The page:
When the phrase “Super Bowl halftime show” comes into conversation, most people will think of the most recent performance by Lady Gaga. The pop icon literally dove into the performance from the rooftop, but not before releasing a swarm of Intel drones as she covered “God Bless America,” originally by Kate Smith. The drones then went into the formation of an American flag, lighting up the Houston night sky with the patriotic colors we all know and love. After her show of American pride, she performed her hit songs “Born This Way,” “Bad Romance,” “Telephone,” “Million Reasons,” “Poker Face,” “Edge of Glory” and “Just Dance” with breathtaking choreography and special effects.
The Super Bowl halftime show, however, was not always a superstar gig filled with advanced technology and stage props. In fact, early Super Bowls, especially when the NFL was still maturing, drew less attention than most college football games. The Super Bowl halftime, surprisingly, used to be a local commodity. The performances used to feature an extensive amount of hometown heart, allowing marching bands from local schools to entertain the crowd. These performances in particular embodied the good old American pride and patriotism. For example, in Super Bowl III, the Florida A&M University Marching Band had a formation in the form of an eagle in flight, while a narrator quoted Martin Luther King Jr. and John F. Kennedy, both of whom had passed away the previous year. For several years since the Super Bowl’s beginning in 1967, the halftime show took this folksy tone.
Fast forward to Super Bowl IV, on Jan. 11, 1970, when Broadway music star Carol Channing took center field, bringing the glam of Broadway with her. Channing was the first headline singer for the show. As the halftime shows slowly progressed, Anita Bryant, best known for her hit “Paper Roses” in 1960, performed alongside the South East Missouri State Band. Channing later made another appearance along with jazz legend Ella Fitzgerald and the Marine Corps Drill team in 1972.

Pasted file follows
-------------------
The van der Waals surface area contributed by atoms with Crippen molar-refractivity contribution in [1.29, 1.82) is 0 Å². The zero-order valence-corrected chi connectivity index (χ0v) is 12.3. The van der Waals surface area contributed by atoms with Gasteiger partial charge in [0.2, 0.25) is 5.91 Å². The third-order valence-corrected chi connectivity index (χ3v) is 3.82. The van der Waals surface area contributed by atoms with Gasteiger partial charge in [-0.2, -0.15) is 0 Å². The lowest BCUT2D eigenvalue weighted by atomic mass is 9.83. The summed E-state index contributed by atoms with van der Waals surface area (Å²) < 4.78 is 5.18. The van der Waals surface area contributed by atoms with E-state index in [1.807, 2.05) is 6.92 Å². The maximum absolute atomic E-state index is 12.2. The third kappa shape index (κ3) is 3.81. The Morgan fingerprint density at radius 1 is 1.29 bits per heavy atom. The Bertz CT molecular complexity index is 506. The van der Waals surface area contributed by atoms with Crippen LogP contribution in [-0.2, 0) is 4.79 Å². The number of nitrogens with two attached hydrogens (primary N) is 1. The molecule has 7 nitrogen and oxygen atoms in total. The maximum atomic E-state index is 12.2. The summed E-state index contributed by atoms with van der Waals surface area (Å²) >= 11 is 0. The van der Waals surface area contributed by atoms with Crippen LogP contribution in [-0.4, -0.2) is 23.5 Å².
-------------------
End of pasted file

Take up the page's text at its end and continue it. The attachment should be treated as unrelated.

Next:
As the Super Bowl started to gain notoriety, bigger-name stars slowly began to line up, pushing the marching bands into the past, letting more notable groups take the field, like the Rockettes and Chubby Checker in 1988. It is arguable, however, that it was not until the King of Pop himself, Michael Jackson, performed that the halftime show really became more than a bathroom break. His performance was the first in history to surpass the ratings of the actual game time. From that time on, NBC was determined to keep its massive number of viewers and stellar ratings by recruiting multiple superstars throughout the years. NBC began to recruit big names like Tony Bennett, Diana Ross, Stevie Wonder, Christina Aguilera, Aerosmith, *NSYNC, Britney Spears, Mary J. Blige, U2 and Janet Jackson. Artists who have headlined most recently include Coldplay, Beyoncé, Bruno Mars, Katy Perry and, of course, the previously mentioned Lady Gaga.
In the beginning, the purpose of the Super Bowl halftime show was to keep fans busy, entertaining them and filling their time while other fans waited in lines for the bathrooms and concessions. Now, the halftime show is not only essential to game day, but a monumental milestone of achievement in the music industry.
Source: The Washington Post